Where water is very shallow one requires a very shallow draft motor boat; but a very shallow draft boat would be a poor thing indeed if it did not have ability to proceed about its business in very rough water. There are always rough places to cross, and suppose the wind pipes up and a snug anchorage lies a matter of, let's say, twenty miles away? Then what? It is then high time to seriously consider the building of an open shallow draft boat like Nibble.
The design of Nibble is a recent development of a long line of motor boats which are unusual in several respects, not least of which are the double-ended flat bottom straight keel, the chines of the typical V bottom hull, the positive V sections below the chines in the forward sections, and the negative V sections abaft the middle of the boat. Nibble is not in the usual sense a tunnel sterned boat; the entire after body is the tunnel, or rather twin tunnels, through which the water is drawn to the propeller. The hull above the water line is in all respects like ordinary boats; flare and flam forward with slight tumble-home in the sections aft.
I have found, and many owners of boats of this kind have found, that this particular model is very much at home in rough water. After all in many essentials, the model is the model of the Seabright skiff, a type of hull famous for its seagoing ability, safety, speed, and comfort in any kind of weather or water. With the exception of deep draft auxiliaries, small boats after the manner of Nibble are the only ones in which it is possible to install a motor with little, if any, shaft angle. And for the motor this means the best possible distribution of gases in the inlet manifold, the most even flow of cooling water in the cylinder jackets, and the perfect distribution of oil to the bearings, pistons, etcetera. Then, too, the efficiency of the propeller is increased, to say nothing of lessened vibration and cavitation. Therefore with less effort boats of this kind will give the utmost in speed for any given motor installed.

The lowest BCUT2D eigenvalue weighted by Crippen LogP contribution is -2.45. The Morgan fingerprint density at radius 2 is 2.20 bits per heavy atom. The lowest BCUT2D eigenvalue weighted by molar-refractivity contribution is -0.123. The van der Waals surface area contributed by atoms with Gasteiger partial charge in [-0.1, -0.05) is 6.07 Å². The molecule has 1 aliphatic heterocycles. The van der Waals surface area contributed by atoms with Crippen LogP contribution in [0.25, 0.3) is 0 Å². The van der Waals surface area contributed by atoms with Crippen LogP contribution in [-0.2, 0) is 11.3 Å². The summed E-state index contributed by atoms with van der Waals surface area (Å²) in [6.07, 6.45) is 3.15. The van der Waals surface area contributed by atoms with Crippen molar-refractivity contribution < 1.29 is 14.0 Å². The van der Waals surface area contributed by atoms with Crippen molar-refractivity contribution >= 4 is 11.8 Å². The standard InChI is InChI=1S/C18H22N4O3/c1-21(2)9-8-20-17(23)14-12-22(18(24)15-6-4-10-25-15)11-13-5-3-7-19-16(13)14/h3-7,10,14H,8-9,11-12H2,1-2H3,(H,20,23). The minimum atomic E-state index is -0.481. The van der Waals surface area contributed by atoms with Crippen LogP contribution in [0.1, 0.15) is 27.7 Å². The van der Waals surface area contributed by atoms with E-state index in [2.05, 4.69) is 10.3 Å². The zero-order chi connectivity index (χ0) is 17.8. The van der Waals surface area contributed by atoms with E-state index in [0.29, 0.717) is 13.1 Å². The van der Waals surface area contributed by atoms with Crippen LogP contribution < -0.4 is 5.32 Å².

The plans of Nibble show a wholesome appearing open boat the over all length of which is 17 feet 10 inches; the water line length, 17 feet; the breadth, 6 feet; and the draft under the rudder shoe, 13 1/2 inches. The freeboard at the bow is, 2 feet 9 inches, the least freeboard, I foot 8 3/4 inches, and the freeboard at the stern, 1 foot 11 inches. Despite the modest over all dimensions she is a very big little boat. The motor shown in the plans is a four cylinder unit of approximately 133 cubic inch cylinder displacement. The power should be about 35 h.p. with the motor turning 2,000 turns per minute. The weight should not exceed 500 pounds. If the boat is built very close to the form and structure shown on the plans the speed will be something in excess of 18.5 miles an hour.
I know of no more suitable craft for fishing in shallow water, coasting along in a wholesome sea, breasting the current of a strong river current, skirting the shore line of a lake, or for camping and general use, than Nibble or one of her smaller or larger sisters.